In India, where no other fruit can sweeten the long summer days and nourish the spirit, mango season is eagerly anticipated. But not this year, as the crops were ravaged by record heat waves.
The fruit is mentioned in Indian poetry and is also used as a diplomatic tool, a status symbol, and a source of gustatory pleasure.
Mango season lasts around 100 days, from late March to June, and is marked by bustling markets and celebrations honoring the king of fruits.
Mangoes are grown on 1.2 million hectares of land in India, which produces over 1,500 kinds and accounts for roughly 55 percent of global production.
This year, however, an estimated 80% of the crop was lost due to scorching heat waves during the hottest March and April in decades, which damaged mango flowers and allowed pests to grow in fruit plantations.
Insram Ali, president of the All India Mango Growers’ Association, told Arab News, “I have never seen such a drop in mango production in my entire life.”
“There is a slight drop in mango production every alternate season, but this time is unusual.”
Ali’s hometown, Malihabad, in Uttar Pradesh’s northern state, is known for the Dussehri mango, which is prized for its sweet flavor and juicy, smooth flesh. However, only a small portion of the annual output will increase this year.
“Every year, 4 to 5 million metric tons of mango are grown in Uttar Pradesh,” Ali added, “but we don’t expect more than 700,000 tons this year.” “Climate change has wreaked havoc on the mango crop.”
His family has been growing mangoes for centuries, but if the weather continues to be bad, the tradition may come to an end.
“Mango income isn’t increasing,” Ali explained. “I don’t want my son to go into this family business.”
The changing temperature has also wiped out mango plantations in Bihar, a neighboring state that is also a significant grower.
“Only 15% to 20% of the harvest will grow this season,” said Randheer Choudhary, convenor of the Bihar Mango Growers’ Association, to Arab News.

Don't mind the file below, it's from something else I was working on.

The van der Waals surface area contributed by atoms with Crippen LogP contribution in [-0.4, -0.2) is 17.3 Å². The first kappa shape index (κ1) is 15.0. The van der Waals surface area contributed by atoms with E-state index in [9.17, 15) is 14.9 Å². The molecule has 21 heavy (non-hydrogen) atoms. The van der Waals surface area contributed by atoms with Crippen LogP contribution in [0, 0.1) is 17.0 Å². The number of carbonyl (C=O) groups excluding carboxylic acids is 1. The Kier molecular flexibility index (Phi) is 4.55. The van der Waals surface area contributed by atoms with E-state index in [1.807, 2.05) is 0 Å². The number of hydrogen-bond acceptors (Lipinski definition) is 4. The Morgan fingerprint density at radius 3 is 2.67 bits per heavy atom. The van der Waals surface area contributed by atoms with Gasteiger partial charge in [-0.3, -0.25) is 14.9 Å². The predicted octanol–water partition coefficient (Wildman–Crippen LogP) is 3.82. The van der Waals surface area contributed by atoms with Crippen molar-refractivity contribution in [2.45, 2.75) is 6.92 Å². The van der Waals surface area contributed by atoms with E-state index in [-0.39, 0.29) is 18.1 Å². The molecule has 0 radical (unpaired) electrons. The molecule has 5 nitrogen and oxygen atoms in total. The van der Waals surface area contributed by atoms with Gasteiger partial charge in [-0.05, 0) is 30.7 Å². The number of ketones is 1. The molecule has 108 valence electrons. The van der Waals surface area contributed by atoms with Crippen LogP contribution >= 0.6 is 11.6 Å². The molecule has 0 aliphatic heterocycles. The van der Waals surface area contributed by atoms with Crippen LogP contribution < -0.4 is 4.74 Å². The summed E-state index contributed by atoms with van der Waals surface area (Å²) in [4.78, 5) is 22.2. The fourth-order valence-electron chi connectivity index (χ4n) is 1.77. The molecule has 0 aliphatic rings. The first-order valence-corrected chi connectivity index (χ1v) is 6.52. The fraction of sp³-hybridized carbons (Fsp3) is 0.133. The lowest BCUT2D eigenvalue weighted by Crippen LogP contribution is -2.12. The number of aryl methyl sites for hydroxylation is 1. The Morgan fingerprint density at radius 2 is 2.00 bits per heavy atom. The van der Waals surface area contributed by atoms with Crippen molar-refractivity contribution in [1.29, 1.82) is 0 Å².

“Even the fruit quality isn’t that great this time.”
In March and April, the consequences of severe temperatures were compounded by additional variables that harmed orchards and fruits.
“In May, there were very high temperatures followed by high humidity due to continuous and intermittent rains – that was one contributory element toward the growth of pest in the mango crop,” said Abdus Sattar, a scientist from Bihar’s Dr. Rajendra Prasad Central Agricultural University.
The red-banded mango caterpillar penetrates into mango flesh and feeds on the seed, causing the fruit to deteriorate and fall prematurely.
The harsh weather this year was most likely not an isolated climatic event.
“In the next years, I believe such climatic circumstances will become the norm,” Sattar added. “Not only will the people’s livelihood be harmed, but the quality of mangoes will be harmed as well.”
Farmers are already feeling the effects.
It was a “symbol of anxiety for thousands of individuals whose livelihoods depend around the mango crop,” said Rajendra Verma, a 73-year-old who has been producing mangoes for most of his life.
Families have typically timed their major festivities to coincide with harvest seasons, when they can afford to spend more.
“This season, numerous families are deferring their nuptials to the following season. Gulfam Hasan, who has 700 mango trees in the Malihabad area, told Arab News that the mango crop “controls our socioeconomic activity.”
“I’ve never seen something like this in my entire life.”